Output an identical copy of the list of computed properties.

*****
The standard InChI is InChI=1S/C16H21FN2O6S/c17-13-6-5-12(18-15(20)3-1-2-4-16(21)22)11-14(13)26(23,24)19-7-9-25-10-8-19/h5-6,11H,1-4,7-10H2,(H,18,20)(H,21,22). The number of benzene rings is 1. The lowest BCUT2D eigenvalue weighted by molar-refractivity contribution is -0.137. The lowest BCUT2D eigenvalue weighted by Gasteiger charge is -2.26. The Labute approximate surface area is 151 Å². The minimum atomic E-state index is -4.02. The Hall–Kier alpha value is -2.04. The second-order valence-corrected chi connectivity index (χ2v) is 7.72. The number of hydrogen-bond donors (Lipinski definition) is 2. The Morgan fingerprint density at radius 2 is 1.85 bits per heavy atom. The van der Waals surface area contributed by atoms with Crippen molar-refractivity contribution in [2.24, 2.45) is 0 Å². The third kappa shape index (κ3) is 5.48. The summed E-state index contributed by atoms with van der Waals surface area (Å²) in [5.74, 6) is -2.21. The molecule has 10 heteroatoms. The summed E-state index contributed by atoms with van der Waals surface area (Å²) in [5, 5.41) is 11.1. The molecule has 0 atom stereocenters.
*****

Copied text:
The standard InChI is InChI=1S/C16H21FN2O6S/c17-13-6-5-12(18-15(20)3-1-2-4-16(21)22)11-14(13)26(23,24)19-7-9-25-10-8-19/h5-6,11H,1-4,7-10H2,(H,18,20)(H,21,22). The number of benzene rings is 1. The lowest BCUT2D eigenvalue weighted by molar-refractivity contribution is -0.137. The lowest BCUT2D eigenvalue weighted by Gasteiger charge is -2.26. The Labute approximate surface area is 151 Å². The minimum atomic E-state index is -4.02. The Hall–Kier alpha value is -2.04. The second-order valence-corrected chi connectivity index (χ2v) is 7.72. The number of hydrogen-bond donors (Lipinski definition) is 2. The Morgan fingerprint density at radius 2 is 1.85 bits per heavy atom. The van der Waals surface area contributed by atoms with Crippen molar-refractivity contribution in [2.24, 2.45) is 0 Å². The third kappa shape index (κ3) is 5.48. The summed E-state index contributed by atoms with van der Waals surface area (Å²) in [5.74, 6) is -2.21. The molecule has 10 heteroatoms. The summed E-state index contributed by atoms with van der Waals surface area (Å²) in [5, 5.41) is 11.1. The molecule has 0 atom stereocenters.